Being a law enforcement officer will test you both physically and mentally over and over. Stay fit, know your department’s use of force policies and continually work on the skills you hope to never have to use.

“Be prepared” is more than a Boy Scout motto. Awareness and preparation are the key factors in you returning home to your family at the end of every shift. Complacency leads to catastrophic events. Rehearse your skills!

Remember that in all likelihood, no matter your skills learned to date, they are “entry level.” Repeat this mantra: “PRACTICE DOES NOT MAKE PERFECT, PERFECT PRACTICE MAKES PERFECT.” Watch and learn from experienced officers, copy what works and reject what doesn’t work or is not quite right for you.

4. Develop an on/off switch

Build friendships outside of the “blue family.” Hanging with other cops is easier and you share experiences that others will never understand, but those very experiences will make you different, more difficult to live with, and will separate you from living a happy and fulfilling personal life.

A very important part of this job is how you control it, not how it controls you. You need to develop an off/on switch without losing your sense of awareness. You need fulfilment in your personal life, as well as your career. This will not be easy, but it will be your responsibility. Be aware of your mental health and your perspective on life. If it begins to drift, and it will, get it fixed.

5. Respect yourself, the profession and your family

Above all, respect yourself, respect your profession and respect your family. ESPECIALLY YOUR FAMILY. They are your first-line support system. Trust them, confide in them and remember to not be a “cop” at home. At home you are a spouse and a loving parent. Respect is not given; it is earned every day in every action taken and it is solely your responsibility.

I used the word “envy” in the beginning with a purpose. You have the opportunity to reinvent yourself often with many years ahead in your career, the older men and women who have earned their retirement and contributed to this article often learned the above without the benefit of mentors. The path that you have chosen is a noble one, currently in tough times. Heed the good advice that is given, think about it carefully, and pick and choose what to build into your career, but start now. As one respected retiree said to me without prompting: “My career was filled with the best memories. People, places, things. Some were hard to deal with. Some will never leave me. Would I do it all over again? Hell, yes I would.”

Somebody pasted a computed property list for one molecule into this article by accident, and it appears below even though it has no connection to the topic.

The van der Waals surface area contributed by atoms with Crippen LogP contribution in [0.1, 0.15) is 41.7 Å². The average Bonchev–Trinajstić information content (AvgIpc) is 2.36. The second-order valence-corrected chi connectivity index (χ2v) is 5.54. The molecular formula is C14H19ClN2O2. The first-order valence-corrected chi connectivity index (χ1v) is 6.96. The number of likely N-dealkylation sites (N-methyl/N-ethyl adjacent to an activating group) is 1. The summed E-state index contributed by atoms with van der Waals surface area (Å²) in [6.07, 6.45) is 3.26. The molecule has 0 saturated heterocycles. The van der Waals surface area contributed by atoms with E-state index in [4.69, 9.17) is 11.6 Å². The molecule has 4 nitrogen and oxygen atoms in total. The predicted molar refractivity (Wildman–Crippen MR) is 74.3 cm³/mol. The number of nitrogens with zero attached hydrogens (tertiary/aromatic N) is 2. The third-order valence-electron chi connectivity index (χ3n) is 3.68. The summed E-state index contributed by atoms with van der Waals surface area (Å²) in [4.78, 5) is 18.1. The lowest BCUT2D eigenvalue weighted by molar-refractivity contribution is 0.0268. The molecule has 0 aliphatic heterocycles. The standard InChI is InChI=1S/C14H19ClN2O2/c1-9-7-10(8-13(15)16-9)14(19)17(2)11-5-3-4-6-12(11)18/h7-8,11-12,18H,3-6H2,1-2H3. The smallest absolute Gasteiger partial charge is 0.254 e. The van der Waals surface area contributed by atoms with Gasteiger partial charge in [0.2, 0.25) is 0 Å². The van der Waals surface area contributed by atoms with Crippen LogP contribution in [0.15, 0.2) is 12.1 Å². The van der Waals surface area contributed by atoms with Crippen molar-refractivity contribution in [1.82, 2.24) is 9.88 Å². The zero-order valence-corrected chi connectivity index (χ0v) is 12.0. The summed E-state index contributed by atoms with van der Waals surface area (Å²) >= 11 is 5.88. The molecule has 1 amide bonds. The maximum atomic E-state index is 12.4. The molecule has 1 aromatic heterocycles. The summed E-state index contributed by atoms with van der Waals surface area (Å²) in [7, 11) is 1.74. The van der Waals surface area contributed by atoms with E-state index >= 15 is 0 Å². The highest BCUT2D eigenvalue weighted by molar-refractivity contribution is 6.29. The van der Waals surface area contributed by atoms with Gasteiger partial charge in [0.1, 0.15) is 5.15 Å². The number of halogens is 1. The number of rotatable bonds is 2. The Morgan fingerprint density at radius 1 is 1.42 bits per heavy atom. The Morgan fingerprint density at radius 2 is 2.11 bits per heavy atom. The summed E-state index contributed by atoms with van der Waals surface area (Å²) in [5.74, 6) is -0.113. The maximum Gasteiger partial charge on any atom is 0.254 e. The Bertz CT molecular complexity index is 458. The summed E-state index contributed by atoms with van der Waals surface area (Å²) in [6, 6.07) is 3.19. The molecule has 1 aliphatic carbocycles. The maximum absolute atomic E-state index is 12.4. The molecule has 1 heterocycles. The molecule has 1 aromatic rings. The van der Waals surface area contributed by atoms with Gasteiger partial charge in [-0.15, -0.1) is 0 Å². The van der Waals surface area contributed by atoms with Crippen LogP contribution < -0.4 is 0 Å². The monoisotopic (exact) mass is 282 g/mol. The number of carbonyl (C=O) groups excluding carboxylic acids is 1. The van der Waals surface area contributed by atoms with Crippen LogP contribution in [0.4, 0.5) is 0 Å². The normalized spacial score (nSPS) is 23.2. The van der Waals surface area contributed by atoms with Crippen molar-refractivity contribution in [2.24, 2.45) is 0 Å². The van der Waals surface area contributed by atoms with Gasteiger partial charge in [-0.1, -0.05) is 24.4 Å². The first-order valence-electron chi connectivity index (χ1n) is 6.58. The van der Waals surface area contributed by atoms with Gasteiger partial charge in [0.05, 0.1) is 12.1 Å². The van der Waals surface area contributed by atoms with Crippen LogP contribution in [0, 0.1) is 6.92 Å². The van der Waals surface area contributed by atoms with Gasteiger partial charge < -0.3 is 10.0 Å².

Be safe, rookie!

NEXT: 8 things rookie cops can do to improve their safety


About the author
Jim Hatcher is a retired company president whose law enforcement experience includes 27 years as a volunteer at the DuPage County Sheriff’s Office in Illinois. Additionally, he worked 15 summers as a reserve deputy sheriff for a small department in Northern Michigan. He has served as a TASER Instructor and most recently has taken on the arduous task of preparing individual officers and command staff for the responsibilities associated with a line of duty death.